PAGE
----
Call-to-Action button 718 is a commerce-related button that can for example put the item in a wish-list or online shopping cart, or start tracking price changes. Upon the user selecting Call-to-Action button 718, the appropriate action can take place without having to open the corresponding online shopping external resource. Call-to-Action button 720 is an “accept invitation” button. Upon the user selecting Call-to-Action button 718, the appropriate acceptance, RSVP, etc. can take place without having to open the corresponding external resource.
Call-to-Action button 722 is an on-platform button that takes action within the messaging client 104, to for example view on-platform media captured by users of messaging client 104, e.g. user photos or videos. Upon the user selecting Call-to-Action button 722, the appropriate action will take place within the messaging client 104. Call-to-Action button 724 is a map-related button that provides directions to a location that has been shared by the sender of the card. Upon the user selecting Call-to-Action button 724, the appropriate map-related third party resource is opened, either within the context of the messaging client 104 (e.g. an applet), or by providing a user interface to, or opening the external resource itself at an appropriate location or status, such as at a map display showing directions from the recipient's current location to the sender's location.
FIG. 8 is a flowchart illustrating a method for generating and presenting the user interface elements described above with reference to FIG. 5, FIG. 6 and FIG. 7.
The method commences with the client device 102 receiving user selection of the messaging client 104 to bring it into a state in which the user can interact with the messaging client 104, such as by launching the messaging client 104 in response to tapping its icon, or receiving user input to bring it to the foreground, at operation 802. Alternatively, the user may otherwise have been using the messaging client 104, in which case it will not be necessary to launch it as in operation 802, as it would already state in which the user can interact with it.
From its home or other UI screen, messaging client 104 receives user selection of an external resource to launch or otherwise access at operation 804. The user can then interact with the external resource from within the context of the messaging application, including by navigating the external resource within the context of the messaging client 104 at operation 806 as discussed above with reference to FIG. 5.
When the user reaches a certain state or location within the external resource that presents content that can be shared (e.g. the user interface 502), the user may then select an item (e.g. external resource item 510) to be shared in a chat/conversation in (e.g. external resource item 510, selected for forwarding by pressing forward arrow 514 as discussed in FIG. 5.) In response to receiving user selection of an external resource item to be shared in operation 808, the messaging client 104 generates and presents a preview of the data card to the sender in operation 810. If there are any optional elements to be included with the data card, these can now be selected by the sender.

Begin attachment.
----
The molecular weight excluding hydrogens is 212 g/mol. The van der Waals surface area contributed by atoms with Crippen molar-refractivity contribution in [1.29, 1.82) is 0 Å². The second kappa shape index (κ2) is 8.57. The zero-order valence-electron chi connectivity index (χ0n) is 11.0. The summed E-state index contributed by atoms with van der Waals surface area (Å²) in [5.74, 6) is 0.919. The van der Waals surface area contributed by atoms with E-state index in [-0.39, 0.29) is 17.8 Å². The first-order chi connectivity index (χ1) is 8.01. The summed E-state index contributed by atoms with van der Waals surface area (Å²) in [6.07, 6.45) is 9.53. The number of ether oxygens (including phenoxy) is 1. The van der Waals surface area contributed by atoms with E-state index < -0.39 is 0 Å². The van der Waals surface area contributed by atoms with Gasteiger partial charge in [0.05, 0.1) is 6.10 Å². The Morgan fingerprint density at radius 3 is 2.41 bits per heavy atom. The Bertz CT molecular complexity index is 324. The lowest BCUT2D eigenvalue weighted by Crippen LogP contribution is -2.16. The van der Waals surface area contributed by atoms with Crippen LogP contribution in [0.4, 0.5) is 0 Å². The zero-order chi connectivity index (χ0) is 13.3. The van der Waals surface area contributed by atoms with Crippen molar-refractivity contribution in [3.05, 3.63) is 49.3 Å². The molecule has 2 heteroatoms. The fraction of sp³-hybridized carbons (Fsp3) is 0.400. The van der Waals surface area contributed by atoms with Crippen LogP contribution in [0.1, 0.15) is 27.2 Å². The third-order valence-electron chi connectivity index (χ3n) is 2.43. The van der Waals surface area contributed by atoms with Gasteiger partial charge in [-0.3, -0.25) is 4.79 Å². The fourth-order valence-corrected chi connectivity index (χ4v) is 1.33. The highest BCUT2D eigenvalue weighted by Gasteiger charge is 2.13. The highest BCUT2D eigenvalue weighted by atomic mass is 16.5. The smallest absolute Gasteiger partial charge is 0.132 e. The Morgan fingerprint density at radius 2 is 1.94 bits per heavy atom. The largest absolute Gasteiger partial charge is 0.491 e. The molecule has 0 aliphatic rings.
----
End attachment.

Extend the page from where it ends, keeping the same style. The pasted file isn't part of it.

The generation of the data card in operation 810 is based on a template provided by the developer of the external resource or by the messaging clients 104. The template defines contents to be included in the card as discussed above, including thumbnail images, call-to-action buttons, titles etc. Operation 810 involves populating the data card with information derived from the user state or location in the external resource, user selections and any other required details (e.g. the time of and number of people in a dinner reservation) specified by the template or selected by the user. In the case where the thumbnail is dynamic and contextual as described with reference to FIG. 7, the external resource or messaging client 104 may retrieve appropriate information (e.g. the current star rating of a restaurant, surf conditions etc.) for use in populating the card, if this information has not already been obtained by the external resource.
Upon receiving confirmation/acceptance of the preview of the data card from the sender, the messaging client 104 then presents a messaging client 104 address book interface, e.g. user interface 506 in FIG. 5. The messaging client 104 then receives user selection of recipients at operation 812 via the address book interface. In response to the messaging client 104 receiving appropriate user input, for example by the user pressing an enter or send or other execute button, a data card or data set corresponding to the relevant information related to the external resource item is transmitted by the messaging client 104 of client device 102 to the client devices 102 of selected recipients in operation 814 via the network 112 and messaging server system 108.